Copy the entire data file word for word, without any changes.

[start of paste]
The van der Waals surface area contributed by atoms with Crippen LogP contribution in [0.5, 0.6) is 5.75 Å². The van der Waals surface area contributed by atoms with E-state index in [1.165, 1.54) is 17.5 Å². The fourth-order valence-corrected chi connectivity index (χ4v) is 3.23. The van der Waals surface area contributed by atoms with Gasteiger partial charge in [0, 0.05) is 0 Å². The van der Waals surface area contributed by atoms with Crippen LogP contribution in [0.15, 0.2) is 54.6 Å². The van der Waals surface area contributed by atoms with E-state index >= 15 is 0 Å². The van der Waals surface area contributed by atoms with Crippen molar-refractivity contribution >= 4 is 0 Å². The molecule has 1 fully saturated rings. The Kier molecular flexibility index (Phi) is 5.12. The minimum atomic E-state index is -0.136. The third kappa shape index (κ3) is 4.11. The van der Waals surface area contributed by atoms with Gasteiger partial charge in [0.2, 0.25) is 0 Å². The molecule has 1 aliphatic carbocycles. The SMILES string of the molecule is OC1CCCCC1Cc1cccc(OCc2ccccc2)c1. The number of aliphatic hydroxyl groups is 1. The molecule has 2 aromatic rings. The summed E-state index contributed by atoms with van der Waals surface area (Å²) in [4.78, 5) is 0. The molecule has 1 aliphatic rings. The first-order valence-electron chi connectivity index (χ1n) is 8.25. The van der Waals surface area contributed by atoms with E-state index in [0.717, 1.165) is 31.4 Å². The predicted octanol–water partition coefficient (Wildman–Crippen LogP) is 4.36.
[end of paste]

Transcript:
The van der Waals surface area contributed by atoms with Crippen LogP contribution in [0.5, 0.6) is 5.75 Å². The van der Waals surface area contributed by atoms with E-state index in [1.165, 1.54) is 17.5 Å². The fourth-order valence-corrected chi connectivity index (χ4v) is 3.23. The van der Waals surface area contributed by atoms with Gasteiger partial charge in [0, 0.05) is 0 Å². The van der Waals surface area contributed by atoms with Crippen LogP contribution in [0.15, 0.2) is 54.6 Å². The van der Waals surface area contributed by atoms with E-state index >= 15 is 0 Å². The van der Waals surface area contributed by atoms with Crippen molar-refractivity contribution >= 4 is 0 Å². The molecule has 1 fully saturated rings. The Kier molecular flexibility index (Phi) is 5.12. The minimum atomic E-state index is -0.136. The third kappa shape index (κ3) is 4.11. The van der Waals surface area contributed by atoms with Gasteiger partial charge in [0.2, 0.25) is 0 Å². The molecule has 1 aliphatic carbocycles. The SMILES string of the molecule is OC1CCCCC1Cc1cccc(OCc2ccccc2)c1. The number of aliphatic hydroxyl groups is 1. The molecule has 2 aromatic rings. The summed E-state index contributed by atoms with van der Waals surface area (Å²) in [4.78, 5) is 0. The molecule has 1 aliphatic rings. The first-order valence-electron chi connectivity index (χ1n) is 8.25. The van der Waals surface area contributed by atoms with E-state index in [0.717, 1.165) is 31.4 Å². The predicted octanol–water partition coefficient (Wildman–Crippen LogP) is 4.36.